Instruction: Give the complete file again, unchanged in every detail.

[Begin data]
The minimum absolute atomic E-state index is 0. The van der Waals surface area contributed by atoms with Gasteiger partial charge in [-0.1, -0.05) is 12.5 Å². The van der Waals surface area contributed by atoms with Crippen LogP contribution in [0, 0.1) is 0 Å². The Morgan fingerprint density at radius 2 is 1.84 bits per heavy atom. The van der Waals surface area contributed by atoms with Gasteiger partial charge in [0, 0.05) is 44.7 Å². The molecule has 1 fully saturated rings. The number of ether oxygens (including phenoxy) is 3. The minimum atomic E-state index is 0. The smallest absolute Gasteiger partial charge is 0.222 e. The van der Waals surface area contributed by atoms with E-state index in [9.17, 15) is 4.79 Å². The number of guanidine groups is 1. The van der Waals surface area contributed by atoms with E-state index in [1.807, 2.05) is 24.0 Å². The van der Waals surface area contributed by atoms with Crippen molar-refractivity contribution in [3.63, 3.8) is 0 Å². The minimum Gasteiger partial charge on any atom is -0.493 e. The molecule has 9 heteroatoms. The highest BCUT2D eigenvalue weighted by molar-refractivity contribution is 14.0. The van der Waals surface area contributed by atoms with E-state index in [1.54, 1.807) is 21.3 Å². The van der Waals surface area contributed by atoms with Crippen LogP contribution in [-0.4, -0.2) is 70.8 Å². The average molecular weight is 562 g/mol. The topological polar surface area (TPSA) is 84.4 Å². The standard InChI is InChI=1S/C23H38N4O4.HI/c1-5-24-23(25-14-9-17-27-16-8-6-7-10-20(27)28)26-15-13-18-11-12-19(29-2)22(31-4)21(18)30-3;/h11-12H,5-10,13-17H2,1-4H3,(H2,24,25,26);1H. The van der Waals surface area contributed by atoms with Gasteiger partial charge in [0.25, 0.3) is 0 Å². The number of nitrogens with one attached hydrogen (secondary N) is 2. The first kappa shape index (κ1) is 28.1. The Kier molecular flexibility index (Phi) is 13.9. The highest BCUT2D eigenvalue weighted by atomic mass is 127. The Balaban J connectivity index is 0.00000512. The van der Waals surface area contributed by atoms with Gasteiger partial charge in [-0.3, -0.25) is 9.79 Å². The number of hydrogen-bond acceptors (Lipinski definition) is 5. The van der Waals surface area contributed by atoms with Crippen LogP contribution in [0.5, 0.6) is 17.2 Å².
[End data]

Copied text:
The minimum absolute atomic E-state index is 0. The van der Waals surface area contributed by atoms with Gasteiger partial charge in [-0.1, -0.05) is 12.5 Å². The van der Waals surface area contributed by atoms with Crippen LogP contribution in [0, 0.1) is 0 Å². The Morgan fingerprint density at radius 2 is 1.84 bits per heavy atom. The van der Waals surface area contributed by atoms with Gasteiger partial charge in [0, 0.05) is 44.7 Å². The molecule has 1 fully saturated rings. The number of ether oxygens (including phenoxy) is 3. The minimum atomic E-state index is 0. The smallest absolute Gasteiger partial charge is 0.222 e. The van der Waals surface area contributed by atoms with E-state index in [9.17, 15) is 4.79 Å². The number of guanidine groups is 1. The van der Waals surface area contributed by atoms with E-state index in [1.807, 2.05) is 24.0 Å². The van der Waals surface area contributed by atoms with Crippen molar-refractivity contribution in [3.63, 3.8) is 0 Å². The minimum Gasteiger partial charge on any atom is -0.493 e. The molecule has 9 heteroatoms. The highest BCUT2D eigenvalue weighted by molar-refractivity contribution is 14.0. The van der Waals surface area contributed by atoms with E-state index in [1.54, 1.807) is 21.3 Å². The van der Waals surface area contributed by atoms with Crippen LogP contribution in [-0.4, -0.2) is 70.8 Å². The average molecular weight is 562 g/mol. The topological polar surface area (TPSA) is 84.4 Å². The standard InChI is InChI=1S/C23H38N4O4.HI/c1-5-24-23(25-14-9-17-27-16-8-6-7-10-20(27)28)26-15-13-18-11-12-19(29-2)22(31-4)21(18)30-3;/h11-12H,5-10,13-17H2,1-4H3,(H2,24,25,26);1H. The van der Waals surface area contributed by atoms with Gasteiger partial charge in [0.25, 0.3) is 0 Å². The number of nitrogens with one attached hydrogen (secondary N) is 2. The first kappa shape index (κ1) is 28.1. The Kier molecular flexibility index (Phi) is 13.9. The highest BCUT2D eigenvalue weighted by atomic mass is 127. The Balaban J connectivity index is 0.00000512. The van der Waals surface area contributed by atoms with Gasteiger partial charge in [-0.3, -0.25) is 9.79 Å². The number of hydrogen-bond acceptors (Lipinski definition) is 5. The van der Waals surface area contributed by atoms with Crippen LogP contribution in [0.5, 0.6) is 17.2 Å².